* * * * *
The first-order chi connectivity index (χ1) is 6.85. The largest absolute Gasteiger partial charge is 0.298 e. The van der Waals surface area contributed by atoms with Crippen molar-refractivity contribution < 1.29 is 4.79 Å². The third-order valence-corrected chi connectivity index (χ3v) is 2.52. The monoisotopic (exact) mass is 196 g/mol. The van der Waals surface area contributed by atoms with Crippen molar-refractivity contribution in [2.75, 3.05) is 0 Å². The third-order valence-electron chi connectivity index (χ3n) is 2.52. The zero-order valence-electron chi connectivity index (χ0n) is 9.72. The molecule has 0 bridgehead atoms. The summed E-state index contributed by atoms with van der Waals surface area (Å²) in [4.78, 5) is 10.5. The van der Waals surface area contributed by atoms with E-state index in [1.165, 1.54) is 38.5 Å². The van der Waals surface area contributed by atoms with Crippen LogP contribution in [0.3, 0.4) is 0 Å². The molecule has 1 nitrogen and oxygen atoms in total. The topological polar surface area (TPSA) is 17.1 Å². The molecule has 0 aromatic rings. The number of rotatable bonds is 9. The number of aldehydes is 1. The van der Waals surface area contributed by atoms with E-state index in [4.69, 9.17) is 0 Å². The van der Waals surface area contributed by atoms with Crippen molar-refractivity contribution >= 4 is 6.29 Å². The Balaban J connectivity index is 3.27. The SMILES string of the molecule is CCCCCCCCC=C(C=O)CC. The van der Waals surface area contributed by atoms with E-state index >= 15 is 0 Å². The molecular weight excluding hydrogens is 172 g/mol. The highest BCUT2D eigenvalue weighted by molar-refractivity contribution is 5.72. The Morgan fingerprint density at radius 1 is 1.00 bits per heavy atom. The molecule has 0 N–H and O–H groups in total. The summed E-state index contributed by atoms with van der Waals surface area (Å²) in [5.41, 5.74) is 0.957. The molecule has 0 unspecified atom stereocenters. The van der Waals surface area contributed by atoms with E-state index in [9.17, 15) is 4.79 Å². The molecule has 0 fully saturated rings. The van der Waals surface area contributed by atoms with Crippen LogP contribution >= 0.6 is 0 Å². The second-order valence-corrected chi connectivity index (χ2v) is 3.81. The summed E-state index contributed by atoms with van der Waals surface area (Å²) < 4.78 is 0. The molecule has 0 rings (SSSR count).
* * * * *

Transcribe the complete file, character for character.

The first-order chi connectivity index (χ1) is 6.85. The largest absolute Gasteiger partial charge is 0.298 e. The van der Waals surface area contributed by atoms with Crippen molar-refractivity contribution < 1.29 is 4.79 Å². The third-order valence-corrected chi connectivity index (χ3v) is 2.52. The monoisotopic (exact) mass is 196 g/mol. The van der Waals surface area contributed by atoms with Crippen molar-refractivity contribution in [2.75, 3.05) is 0 Å². The third-order valence-electron chi connectivity index (χ3n) is 2.52. The zero-order valence-electron chi connectivity index (χ0n) is 9.72. The molecule has 0 bridgehead atoms. The summed E-state index contributed by atoms with van der Waals surface area (Å²) in [4.78, 5) is 10.5. The van der Waals surface area contributed by atoms with E-state index in [1.165, 1.54) is 38.5 Å². The van der Waals surface area contributed by atoms with Crippen LogP contribution in [0.3, 0.4) is 0 Å². The molecule has 1 nitrogen and oxygen atoms in total. The topological polar surface area (TPSA) is 17.1 Å². The molecule has 0 aromatic rings. The number of rotatable bonds is 9. The number of aldehydes is 1. The van der Waals surface area contributed by atoms with E-state index in [4.69, 9.17) is 0 Å². The van der Waals surface area contributed by atoms with Crippen molar-refractivity contribution >= 4 is 6.29 Å². The Balaban J connectivity index is 3.27. The SMILES string of the molecule is CCCCCCCCC=C(C=O)CC. The van der Waals surface area contributed by atoms with E-state index >= 15 is 0 Å². The molecular weight excluding hydrogens is 172 g/mol. The highest BCUT2D eigenvalue weighted by molar-refractivity contribution is 5.72. The Morgan fingerprint density at radius 1 is 1.00 bits per heavy atom. The molecule has 0 N–H and O–H groups in total. The summed E-state index contributed by atoms with van der Waals surface area (Å²) in [5.41, 5.74) is 0.957. The molecule has 0 unspecified atom stereocenters. The van der Waals surface area contributed by atoms with E-state index in [9.17, 15) is 4.79 Å². The molecule has 0 fully saturated rings. The van der Waals surface area contributed by atoms with Crippen LogP contribution >= 0.6 is 0 Å². The second-order valence-corrected chi connectivity index (χ2v) is 3.81. The summed E-state index contributed by atoms with van der Waals surface area (Å²) < 4.78 is 0. The molecule has 0 rings (SSSR count).